One can cause damage, and damage means dollars. Post cleaning, we perform another function test and a leak check. We also inspect the cleaned sheaths for wear and fit. During the final function check, we want to ensure the spray pattern of each nozzle is correct. We also watch each tip cut off to ensure it is functioning correctly. The cleaning and inspection processes take time. I know time is the most limited thing any of us have during the heat of the season. One option to reduce downtime is to use exchange kits. These kits usually contain all the seals and gaskets that you need. You need to ensure that you have the correct (primary and secondary) fuel nozzles when installing them. Typically, you can order these exchange kits in advance and then install them while you remove your current nozzles. Exchange kits keep downtime to a minimum.
If parts issues are found during the inspections, don’t ignore them. Replacement of the parts is easy, and the cost of ignoring them can be catastrophic. The maintenance manual describes burn-through on a vane ring, and that burn-through can reject your set of compressor turbine blades. This past week, I became aware of 3 situations where the fuel nozzles are suspected of causing major damage to the engine.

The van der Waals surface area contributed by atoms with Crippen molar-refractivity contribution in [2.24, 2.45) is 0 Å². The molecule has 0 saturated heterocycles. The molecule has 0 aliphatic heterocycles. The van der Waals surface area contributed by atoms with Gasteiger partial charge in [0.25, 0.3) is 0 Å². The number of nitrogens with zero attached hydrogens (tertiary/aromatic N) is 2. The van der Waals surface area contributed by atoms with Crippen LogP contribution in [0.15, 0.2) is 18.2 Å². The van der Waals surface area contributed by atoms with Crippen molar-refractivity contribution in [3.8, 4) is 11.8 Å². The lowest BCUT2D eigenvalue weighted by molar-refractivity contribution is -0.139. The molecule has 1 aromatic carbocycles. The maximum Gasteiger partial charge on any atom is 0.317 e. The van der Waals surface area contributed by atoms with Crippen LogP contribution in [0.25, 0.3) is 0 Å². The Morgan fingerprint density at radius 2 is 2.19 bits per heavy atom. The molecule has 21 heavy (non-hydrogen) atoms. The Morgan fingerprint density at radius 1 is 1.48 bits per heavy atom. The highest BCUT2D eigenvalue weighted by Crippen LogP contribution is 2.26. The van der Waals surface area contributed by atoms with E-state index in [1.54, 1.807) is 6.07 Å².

The maintenance manual also instructs to perform a borescope inspection with each fuel nozzle maintenance event. Once the nozzles are returned to you, or you have your exchange set, you are ready to reinstall them. Use engine oil for the packings on your transfer tubes. DON’T use grease. If a product like DC-4 is used, there is potential that it can “clog” the transfer tube. Make sure to reference your maintenance manual for proper procedures and location of primary and secondary nozzles (as needed). The last step we take before starting the engine is to prime the fuel line to the fuel nozzles. Believe it or not, we have seen starting problems on a PT6 caused by air in the fuel line. We disconnect the fuel line to the #8 (bottom) nozzle and connect a hose. Then motor the engine with the fuel on until you get a solid stream. This also allows you to pull the fuel lever back to ensure it cuts off. Follow the guidance of the starter when doing the motoring runs, as you don’t want to overheat it. You are ready to get back to work when everything is back together and secured. Remember spending a little now can save a lot later.
Robert Craymer has worked on PT6A engine and PT6A powered aircraft for the past three decades, including the last 25+ years at Covington Aircraft. As a licensed A&P mechanic, Robert has held every job in an engine overhaul shop and been an instructor of PT6A Maintenance and Familiarization courses for pilots and mechanics. Robert can be reached at firstname.lastname@example.org or 662-910-9899. Visit us at covingtonaircraft.com. Fuel Nozzles